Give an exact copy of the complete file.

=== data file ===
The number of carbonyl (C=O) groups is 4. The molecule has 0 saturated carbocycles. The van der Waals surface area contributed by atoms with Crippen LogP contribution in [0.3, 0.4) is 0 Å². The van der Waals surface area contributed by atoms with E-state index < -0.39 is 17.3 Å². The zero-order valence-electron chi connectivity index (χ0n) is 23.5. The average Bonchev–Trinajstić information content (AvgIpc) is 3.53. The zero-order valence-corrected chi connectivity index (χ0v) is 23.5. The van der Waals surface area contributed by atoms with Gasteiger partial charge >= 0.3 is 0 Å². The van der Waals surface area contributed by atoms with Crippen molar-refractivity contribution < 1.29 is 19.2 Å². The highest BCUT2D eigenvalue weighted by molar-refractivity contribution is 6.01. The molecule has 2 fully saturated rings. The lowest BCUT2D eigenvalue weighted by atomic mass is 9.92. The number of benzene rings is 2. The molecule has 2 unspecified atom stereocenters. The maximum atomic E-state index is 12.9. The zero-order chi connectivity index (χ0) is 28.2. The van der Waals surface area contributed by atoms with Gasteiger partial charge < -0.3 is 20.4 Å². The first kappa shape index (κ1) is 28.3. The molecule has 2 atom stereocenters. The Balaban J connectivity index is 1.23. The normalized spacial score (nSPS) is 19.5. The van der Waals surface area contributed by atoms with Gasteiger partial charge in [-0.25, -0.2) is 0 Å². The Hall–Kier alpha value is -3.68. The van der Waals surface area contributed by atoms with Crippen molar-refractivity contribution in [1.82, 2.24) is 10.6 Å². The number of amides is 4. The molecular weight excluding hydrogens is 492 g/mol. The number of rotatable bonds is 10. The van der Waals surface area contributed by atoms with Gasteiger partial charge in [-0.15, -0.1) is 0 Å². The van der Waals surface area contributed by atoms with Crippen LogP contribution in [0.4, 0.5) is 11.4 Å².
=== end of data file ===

The number of carbonyl (C=O) groups is 4. The molecule has 0 saturated carbocycles. The van der Waals surface area contributed by atoms with Crippen LogP contribution in [0.3, 0.4) is 0 Å². The van der Waals surface area contributed by atoms with E-state index < -0.39 is 17.3 Å². The zero-order valence-electron chi connectivity index (χ0n) is 23.5. The average Bonchev–Trinajstić information content (AvgIpc) is 3.53. The zero-order valence-corrected chi connectivity index (χ0v) is 23.5. The van der Waals surface area contributed by atoms with Gasteiger partial charge >= 0.3 is 0 Å². The van der Waals surface area contributed by atoms with Crippen molar-refractivity contribution < 1.29 is 19.2 Å². The highest BCUT2D eigenvalue weighted by molar-refractivity contribution is 6.01. The molecule has 2 fully saturated rings. The lowest BCUT2D eigenvalue weighted by atomic mass is 9.92. The number of benzene rings is 2. The molecule has 2 unspecified atom stereocenters. The maximum atomic E-state index is 12.9. The zero-order chi connectivity index (χ0) is 28.2. The van der Waals surface area contributed by atoms with Gasteiger partial charge < -0.3 is 20.4 Å². The first kappa shape index (κ1) is 28.3. The molecule has 2 atom stereocenters. The Balaban J connectivity index is 1.23. The normalized spacial score (nSPS) is 19.5. The van der Waals surface area contributed by atoms with Gasteiger partial charge in [-0.25, -0.2) is 0 Å². The Hall–Kier alpha value is -3.68. The van der Waals surface area contributed by atoms with Crippen molar-refractivity contribution in [1.82, 2.24) is 10.6 Å². The number of amides is 4. The molecular weight excluding hydrogens is 492 g/mol. The number of rotatable bonds is 10. The van der Waals surface area contributed by atoms with Gasteiger partial charge in [-0.15, -0.1) is 0 Å². The van der Waals surface area contributed by atoms with Crippen LogP contribution in [0.4, 0.5) is 11.4 Å².